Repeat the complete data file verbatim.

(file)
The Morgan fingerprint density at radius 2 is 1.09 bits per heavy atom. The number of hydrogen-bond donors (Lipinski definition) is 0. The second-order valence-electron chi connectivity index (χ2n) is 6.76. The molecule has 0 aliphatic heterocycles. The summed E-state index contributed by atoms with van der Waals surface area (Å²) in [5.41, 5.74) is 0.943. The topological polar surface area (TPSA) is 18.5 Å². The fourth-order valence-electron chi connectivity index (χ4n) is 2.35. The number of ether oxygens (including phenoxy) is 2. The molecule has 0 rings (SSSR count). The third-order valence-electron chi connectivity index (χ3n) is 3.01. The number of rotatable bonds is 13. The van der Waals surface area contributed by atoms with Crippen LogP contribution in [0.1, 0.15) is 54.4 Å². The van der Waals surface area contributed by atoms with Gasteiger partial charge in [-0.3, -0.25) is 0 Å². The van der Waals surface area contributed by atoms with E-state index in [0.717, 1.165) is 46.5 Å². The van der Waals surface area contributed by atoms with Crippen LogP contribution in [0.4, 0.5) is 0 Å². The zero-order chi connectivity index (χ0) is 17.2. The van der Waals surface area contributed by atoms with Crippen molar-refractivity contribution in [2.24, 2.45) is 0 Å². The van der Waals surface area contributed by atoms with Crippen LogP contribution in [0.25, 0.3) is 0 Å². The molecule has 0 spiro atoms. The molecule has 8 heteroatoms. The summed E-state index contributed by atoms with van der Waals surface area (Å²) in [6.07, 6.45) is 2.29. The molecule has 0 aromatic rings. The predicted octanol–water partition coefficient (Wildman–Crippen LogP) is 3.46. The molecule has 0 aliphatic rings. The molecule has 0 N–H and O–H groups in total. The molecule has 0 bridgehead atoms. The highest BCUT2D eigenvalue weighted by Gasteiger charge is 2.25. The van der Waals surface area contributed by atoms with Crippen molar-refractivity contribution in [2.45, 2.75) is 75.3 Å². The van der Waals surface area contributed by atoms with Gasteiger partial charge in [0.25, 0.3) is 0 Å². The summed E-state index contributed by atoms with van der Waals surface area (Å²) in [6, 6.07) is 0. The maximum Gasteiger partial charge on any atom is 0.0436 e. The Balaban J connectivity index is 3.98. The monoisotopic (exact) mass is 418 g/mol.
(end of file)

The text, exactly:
The Morgan fingerprint density at radius 2 is 1.09 bits per heavy atom. The number of hydrogen-bond donors (Lipinski definition) is 0. The second-order valence-electron chi connectivity index (χ2n) is 6.76. The molecule has 0 aliphatic heterocycles. The summed E-state index contributed by atoms with van der Waals surface area (Å²) in [5.41, 5.74) is 0.943. The topological polar surface area (TPSA) is 18.5 Å². The fourth-order valence-electron chi connectivity index (χ4n) is 2.35. The number of ether oxygens (including phenoxy) is 2. The molecule has 0 rings (SSSR count). The third-order valence-electron chi connectivity index (χ3n) is 3.01. The number of rotatable bonds is 13. The van der Waals surface area contributed by atoms with Crippen LogP contribution in [0.1, 0.15) is 54.4 Å². The van der Waals surface area contributed by atoms with Gasteiger partial charge in [-0.3, -0.25) is 0 Å². The van der Waals surface area contributed by atoms with E-state index in [0.717, 1.165) is 46.5 Å². The van der Waals surface area contributed by atoms with Crippen LogP contribution in [0.4, 0.5) is 0 Å². The zero-order chi connectivity index (χ0) is 17.2. The van der Waals surface area contributed by atoms with Crippen molar-refractivity contribution in [2.24, 2.45) is 0 Å². The van der Waals surface area contributed by atoms with Crippen LogP contribution in [0.25, 0.3) is 0 Å². The molecule has 0 spiro atoms. The molecule has 8 heteroatoms. The summed E-state index contributed by atoms with van der Waals surface area (Å²) in [6.07, 6.45) is 2.29. The molecule has 0 aromatic rings. The predicted octanol–water partition coefficient (Wildman–Crippen LogP) is 3.46. The molecule has 0 aliphatic rings. The molecule has 0 N–H and O–H groups in total. The molecule has 0 bridgehead atoms. The highest BCUT2D eigenvalue weighted by Gasteiger charge is 2.25. The van der Waals surface area contributed by atoms with Crippen molar-refractivity contribution in [2.45, 2.75) is 75.3 Å². The van der Waals surface area contributed by atoms with Gasteiger partial charge in [0.25, 0.3) is 0 Å². The summed E-state index contributed by atoms with van der Waals surface area (Å²) in [6, 6.07) is 0. The maximum Gasteiger partial charge on any atom is 0.0436 e. The Balaban J connectivity index is 3.98. The monoisotopic (exact) mass is 418 g/mol.